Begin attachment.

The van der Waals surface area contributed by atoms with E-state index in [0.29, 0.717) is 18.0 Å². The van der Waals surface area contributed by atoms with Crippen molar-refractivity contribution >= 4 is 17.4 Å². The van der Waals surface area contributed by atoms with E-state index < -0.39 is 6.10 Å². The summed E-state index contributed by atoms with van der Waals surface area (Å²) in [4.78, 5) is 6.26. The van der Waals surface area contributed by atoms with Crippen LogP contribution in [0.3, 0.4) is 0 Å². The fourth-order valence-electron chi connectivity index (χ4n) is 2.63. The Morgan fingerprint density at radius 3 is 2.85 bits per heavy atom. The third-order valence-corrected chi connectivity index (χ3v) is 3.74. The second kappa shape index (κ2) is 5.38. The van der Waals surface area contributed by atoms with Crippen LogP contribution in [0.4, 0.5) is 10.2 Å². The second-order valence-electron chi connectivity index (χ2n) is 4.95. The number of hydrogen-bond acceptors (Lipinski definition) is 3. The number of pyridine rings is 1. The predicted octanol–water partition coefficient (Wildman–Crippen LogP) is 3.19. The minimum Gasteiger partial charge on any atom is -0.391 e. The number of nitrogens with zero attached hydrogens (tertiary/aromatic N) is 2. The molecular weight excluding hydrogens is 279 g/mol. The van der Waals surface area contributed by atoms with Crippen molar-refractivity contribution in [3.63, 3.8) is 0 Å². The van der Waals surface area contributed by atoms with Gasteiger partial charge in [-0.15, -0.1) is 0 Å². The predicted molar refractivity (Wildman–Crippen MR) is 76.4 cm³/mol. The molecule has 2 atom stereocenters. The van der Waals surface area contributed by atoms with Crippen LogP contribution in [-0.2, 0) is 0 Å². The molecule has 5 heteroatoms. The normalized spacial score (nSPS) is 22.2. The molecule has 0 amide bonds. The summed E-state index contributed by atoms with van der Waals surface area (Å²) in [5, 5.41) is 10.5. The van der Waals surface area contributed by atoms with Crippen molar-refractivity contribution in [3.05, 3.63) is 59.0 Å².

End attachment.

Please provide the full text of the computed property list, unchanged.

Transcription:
The van der Waals surface area contributed by atoms with E-state index in [0.29, 0.717) is 18.0 Å². The van der Waals surface area contributed by atoms with Crippen molar-refractivity contribution >= 4 is 17.4 Å². The van der Waals surface area contributed by atoms with E-state index < -0.39 is 6.10 Å². The summed E-state index contributed by atoms with van der Waals surface area (Å²) in [4.78, 5) is 6.26. The van der Waals surface area contributed by atoms with Crippen LogP contribution in [0.3, 0.4) is 0 Å². The fourth-order valence-electron chi connectivity index (χ4n) is 2.63. The Morgan fingerprint density at radius 3 is 2.85 bits per heavy atom. The third-order valence-corrected chi connectivity index (χ3v) is 3.74. The second kappa shape index (κ2) is 5.38. The van der Waals surface area contributed by atoms with Crippen LogP contribution in [0.4, 0.5) is 10.2 Å². The second-order valence-electron chi connectivity index (χ2n) is 4.95. The number of hydrogen-bond acceptors (Lipinski definition) is 3. The number of pyridine rings is 1. The predicted octanol–water partition coefficient (Wildman–Crippen LogP) is 3.19. The minimum Gasteiger partial charge on any atom is -0.391 e. The number of nitrogens with zero attached hydrogens (tertiary/aromatic N) is 2. The molecular weight excluding hydrogens is 279 g/mol. The van der Waals surface area contributed by atoms with Crippen molar-refractivity contribution in [3.63, 3.8) is 0 Å². The van der Waals surface area contributed by atoms with Gasteiger partial charge in [-0.15, -0.1) is 0 Å². The predicted molar refractivity (Wildman–Crippen MR) is 76.4 cm³/mol. The molecule has 2 atom stereocenters. The van der Waals surface area contributed by atoms with Crippen LogP contribution in [-0.2, 0) is 0 Å². The molecule has 5 heteroatoms. The normalized spacial score (nSPS) is 22.2. The molecule has 0 amide bonds. The summed E-state index contributed by atoms with van der Waals surface area (Å²) in [5, 5.41) is 10.5. The van der Waals surface area contributed by atoms with Crippen molar-refractivity contribution in [3.05, 3.63) is 59.0 Å².